2. Just watched replay of LSU game. Corrall is a dangerous runner as well as passer.
    One thing I liked was their ‘zone’ pass coverage outside of the red zone. Pretty much 3-5 defense. PK is pretty bad. They have tried more attempts for 2 than extra points. Noticed their LOT #64 likes to ‘chop block’ and get away with it. He put the LSU DE out of the game and no penalty called.

  3. I trust our players and coaches to have Ole Miss offense dialed in by the time the game comes around. When playing prolific offenses you need a way to control them as it is nearly impossible to stop them. I am looking for a great game from our defense knocking Ole Miss off their stride.

  4. I think IU has DBs to control the deep ball and can pressure the QB while taking care of the run game. By switching up the coverages and pressure the QB IU can control passing but not stop it because they will work to keep passing no matter what. It will get down to what Ole Miss really wants to do when they are pushed to knuckle down. Just like when going after an option team what do they really want to do, run the fullback, QB keep, or pitch; option teams will do all three but what is their core belief for their offense.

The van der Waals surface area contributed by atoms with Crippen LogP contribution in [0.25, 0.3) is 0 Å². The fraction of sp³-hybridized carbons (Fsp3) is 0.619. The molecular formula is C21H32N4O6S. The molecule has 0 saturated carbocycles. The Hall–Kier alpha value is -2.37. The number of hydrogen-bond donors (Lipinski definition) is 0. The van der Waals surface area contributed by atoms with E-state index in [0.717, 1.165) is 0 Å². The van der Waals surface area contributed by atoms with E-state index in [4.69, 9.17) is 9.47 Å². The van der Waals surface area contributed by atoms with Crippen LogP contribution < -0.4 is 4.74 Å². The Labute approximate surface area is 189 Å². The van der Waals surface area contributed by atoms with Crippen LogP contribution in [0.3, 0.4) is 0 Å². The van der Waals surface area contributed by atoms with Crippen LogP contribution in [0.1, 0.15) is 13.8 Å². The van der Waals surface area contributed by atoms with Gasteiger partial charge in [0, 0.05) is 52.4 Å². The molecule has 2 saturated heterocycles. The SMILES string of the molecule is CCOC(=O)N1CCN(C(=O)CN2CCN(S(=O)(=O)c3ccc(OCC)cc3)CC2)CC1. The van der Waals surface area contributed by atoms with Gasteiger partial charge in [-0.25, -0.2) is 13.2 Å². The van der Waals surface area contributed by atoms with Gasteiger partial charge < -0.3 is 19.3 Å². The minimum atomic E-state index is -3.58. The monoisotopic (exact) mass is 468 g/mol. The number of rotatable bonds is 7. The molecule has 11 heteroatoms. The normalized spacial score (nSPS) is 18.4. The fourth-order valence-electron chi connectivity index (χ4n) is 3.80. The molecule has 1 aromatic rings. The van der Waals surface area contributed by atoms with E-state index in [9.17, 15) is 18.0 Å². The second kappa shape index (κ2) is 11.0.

IU needs to take away the best plays they do well that controls most defenses and make a choice on what is the most dangerous plays to stop. Run coverages to stop the deep ball but tie them in with stunts and blitzes. I always looked at what the offense really counted on and designed my defenses to stop that. No matter how explosive the offense is what is it that they are really trying to do and hang the hat on.

    For example, they use quick screens but what happens if you crowd the line to stop those plays. Are they comfortable with going to a different scheme or is the quick screens just something to make the defense focus on. Last year coach DeBoer made the quick screens a big part of the offense instead of running plays.

    Ole Miss has a good running game, is it something that we can really slow down or do we focus on passing while keeping the running game under control. Those are some things IU defense needs to think about and decide what to focus on.

    The nuts and bolts of all this focuses on the blocking schemes and how you can force them to block your rushers and control what the offense does. If sending a LB or two causes them to keep the RB out of pass routes or can blitzes from the secondary take the TE out routes. My guess is Ole Miss will not use the TE to pass block but put him on routes that adjust to the blitz.

    In the end, I think IU will cause enough take-aways to control the scoring much like Arkansas did to Ole Miss.

  5. Understanding that the scheduled game is a week away, Covid, illness and injury possibilities,…here’s my score..provided starters play.

    IU 41 Mississippi 26